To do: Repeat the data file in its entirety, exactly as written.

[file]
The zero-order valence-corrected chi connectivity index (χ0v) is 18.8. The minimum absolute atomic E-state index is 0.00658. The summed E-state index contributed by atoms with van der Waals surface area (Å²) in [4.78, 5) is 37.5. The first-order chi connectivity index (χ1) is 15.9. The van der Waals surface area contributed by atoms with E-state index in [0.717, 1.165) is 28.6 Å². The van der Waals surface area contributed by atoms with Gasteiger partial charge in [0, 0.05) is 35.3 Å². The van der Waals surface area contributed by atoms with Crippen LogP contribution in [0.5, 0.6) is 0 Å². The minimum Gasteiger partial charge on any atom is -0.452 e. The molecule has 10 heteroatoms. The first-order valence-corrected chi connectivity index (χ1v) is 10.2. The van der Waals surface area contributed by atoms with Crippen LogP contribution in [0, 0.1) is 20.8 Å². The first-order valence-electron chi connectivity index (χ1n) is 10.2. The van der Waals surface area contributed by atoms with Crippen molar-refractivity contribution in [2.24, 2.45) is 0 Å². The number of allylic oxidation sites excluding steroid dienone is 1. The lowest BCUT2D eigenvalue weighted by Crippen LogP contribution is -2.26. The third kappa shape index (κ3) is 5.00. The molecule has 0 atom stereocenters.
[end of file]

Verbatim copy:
The zero-order valence-corrected chi connectivity index (χ0v) is 18.8. The minimum absolute atomic E-state index is 0.00658. The summed E-state index contributed by atoms with van der Waals surface area (Å²) in [4.78, 5) is 37.5. The first-order chi connectivity index (χ1) is 15.9. The van der Waals surface area contributed by atoms with E-state index in [0.717, 1.165) is 28.6 Å². The van der Waals surface area contributed by atoms with Gasteiger partial charge in [0, 0.05) is 35.3 Å². The van der Waals surface area contributed by atoms with Crippen LogP contribution in [0.5, 0.6) is 0 Å². The minimum Gasteiger partial charge on any atom is -0.452 e. The molecule has 10 heteroatoms. The first-order valence-corrected chi connectivity index (χ1v) is 10.2. The van der Waals surface area contributed by atoms with Crippen LogP contribution in [0, 0.1) is 20.8 Å². The first-order valence-electron chi connectivity index (χ1n) is 10.2. The van der Waals surface area contributed by atoms with Crippen molar-refractivity contribution in [2.24, 2.45) is 0 Å². The number of allylic oxidation sites excluding steroid dienone is 1. The lowest BCUT2D eigenvalue weighted by Crippen LogP contribution is -2.26. The third kappa shape index (κ3) is 5.00. The molecule has 0 atom stereocenters.